Monday, September 12, 2011

Canadian Satellite Design Challenge Moving Forward

It's fall, school is back in session and the twelve teams participating in the Canadian Satellite Design Challenge (CSDC) will soon begin preparations for their preliminary design review.

CSDC poster.
Twelve teams from the University of Victoria, the University of British Columbiathe University of Alberta in Edmonton, the University of Saskatchewan in Saskatoon, the University of Manitoba in Winnipeg,  York University in Toronto, the University of Waterloo, Carleton University in Ottawa, Queen's University in Kingston, the Royal Military College of Canada, Concordia University in Montreal and Dalhousie University in Halifax are competing for the opportunity to design, build and orbit a low-cost operational small satellite, using commercially-available and "off-the-shelf" components.

Competing teams will have their completed satellites undergo full launch and space environment qualification with the ultimate goal of launching the winning satellite into orbit to conduct science research.

But while the winner will be announced in October 2012, the current key deliverable is that preliminary review.

According to a September 7th, 2011 press release titled "CSDC Teams Prepare for Preliminary Design Reviews" the review has the following components:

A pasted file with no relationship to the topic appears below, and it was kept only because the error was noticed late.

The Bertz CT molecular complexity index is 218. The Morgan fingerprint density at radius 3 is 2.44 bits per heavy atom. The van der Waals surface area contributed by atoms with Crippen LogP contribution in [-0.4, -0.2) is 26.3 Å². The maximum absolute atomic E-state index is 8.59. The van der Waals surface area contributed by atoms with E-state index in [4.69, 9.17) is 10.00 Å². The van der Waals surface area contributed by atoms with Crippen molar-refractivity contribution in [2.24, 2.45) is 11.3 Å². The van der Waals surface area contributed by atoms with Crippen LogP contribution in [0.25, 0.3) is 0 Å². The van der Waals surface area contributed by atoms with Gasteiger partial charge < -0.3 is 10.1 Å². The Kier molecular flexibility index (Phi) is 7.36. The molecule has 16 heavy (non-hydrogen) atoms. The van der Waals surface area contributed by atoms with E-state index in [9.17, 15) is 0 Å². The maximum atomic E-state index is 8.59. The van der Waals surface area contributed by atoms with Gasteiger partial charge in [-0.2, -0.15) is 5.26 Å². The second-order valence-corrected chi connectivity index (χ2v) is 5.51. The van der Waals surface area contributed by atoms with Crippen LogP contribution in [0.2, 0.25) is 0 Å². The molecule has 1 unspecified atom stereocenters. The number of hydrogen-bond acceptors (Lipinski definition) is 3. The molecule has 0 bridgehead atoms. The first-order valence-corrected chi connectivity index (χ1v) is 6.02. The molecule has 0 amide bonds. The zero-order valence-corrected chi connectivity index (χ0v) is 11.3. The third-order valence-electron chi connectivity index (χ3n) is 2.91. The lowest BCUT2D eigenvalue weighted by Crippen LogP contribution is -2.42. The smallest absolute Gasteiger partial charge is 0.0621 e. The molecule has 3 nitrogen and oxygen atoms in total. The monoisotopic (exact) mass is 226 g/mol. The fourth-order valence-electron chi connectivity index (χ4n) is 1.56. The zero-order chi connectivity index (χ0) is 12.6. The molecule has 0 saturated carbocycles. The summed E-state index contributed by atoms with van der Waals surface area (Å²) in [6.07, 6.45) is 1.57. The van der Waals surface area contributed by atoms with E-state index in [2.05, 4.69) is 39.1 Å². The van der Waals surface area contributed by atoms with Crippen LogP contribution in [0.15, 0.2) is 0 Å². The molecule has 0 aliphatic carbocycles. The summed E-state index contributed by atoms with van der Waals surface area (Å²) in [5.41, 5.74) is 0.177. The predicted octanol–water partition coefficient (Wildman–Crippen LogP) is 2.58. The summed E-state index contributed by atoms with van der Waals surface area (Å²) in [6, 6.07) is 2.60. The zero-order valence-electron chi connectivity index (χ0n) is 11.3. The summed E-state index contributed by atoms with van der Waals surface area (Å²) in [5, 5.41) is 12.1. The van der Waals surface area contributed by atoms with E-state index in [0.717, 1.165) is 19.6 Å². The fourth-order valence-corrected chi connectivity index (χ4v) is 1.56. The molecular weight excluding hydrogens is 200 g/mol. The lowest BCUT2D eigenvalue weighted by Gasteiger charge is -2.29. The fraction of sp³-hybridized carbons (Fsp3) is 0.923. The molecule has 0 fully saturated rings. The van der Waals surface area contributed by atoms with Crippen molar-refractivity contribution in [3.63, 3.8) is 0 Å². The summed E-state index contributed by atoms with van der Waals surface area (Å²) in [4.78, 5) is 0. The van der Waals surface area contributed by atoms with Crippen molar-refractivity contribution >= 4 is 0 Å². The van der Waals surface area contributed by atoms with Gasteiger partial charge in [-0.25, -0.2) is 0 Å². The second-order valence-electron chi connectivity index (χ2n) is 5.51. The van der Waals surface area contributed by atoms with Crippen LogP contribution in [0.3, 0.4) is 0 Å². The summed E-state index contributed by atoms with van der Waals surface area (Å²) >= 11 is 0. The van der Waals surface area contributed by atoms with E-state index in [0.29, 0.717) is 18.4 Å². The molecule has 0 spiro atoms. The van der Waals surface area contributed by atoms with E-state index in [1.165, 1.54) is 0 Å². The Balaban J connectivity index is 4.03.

The teams begin with a statement of the science mission their satellite with conduct, then outline the design of their satellite and demonstrate how it will achieve their mission’s goals, as well as the other technical requirements of the competition.  The designs will be reviewed by a team of experienced space mission professionals from across Canada. The review comments will be returned to the teams to help them refine the design and perform further analyses.
The overall objectives of the program include fostering innovation in satellite technologies, encouraging inexpensive access to space and creating a bridge between students and Canadian space industry for future collaboration and employment opportunities.
The CSDC estimate schedule of milestones and activities.
Contest sponsors include a cross section of Canadian space focused firms including MITACS, MacDonald Dettwiller (MDA,) Microsat Systems Canada, Neptec Design Group, ABB Canada, Magellan Aerospace, AppSpace Solutions, Analytical Graphics, Manitoba Aerospace, NEI Software, the Canadian Space Society and quite a few others.

Analytical Graphics has also offered its Satellite Toolkit (STK) software package for satellite mission modelling, analysis, and visualisation software for use in the competition and software developer Solidworks Corporation has provided SolidWorks 3D design, simulation, and engineering analysis software to the competing teams.

Others have also come forward with assistance, including NEi Software (which offered up copies of NE NASTRAN advanced finite element Analysis software for competing teams) and Maya Heat Transfer Technologies (which provided copies of the FEMAP & FEMAP-TMG heat transfer simulation and analysis software).

No doubt other companies will also come forward as the competition moves into the final phase in 2012.

As originally discussed in my September 26th, 2010 post "Canadian Companies Sponsor Satellite Designers" the CSDC was originally developed by Richmond, BC based Geocentrix Technologies Ltd  in partnership with the Canadian Aeronautics and Space Institute (CASI).

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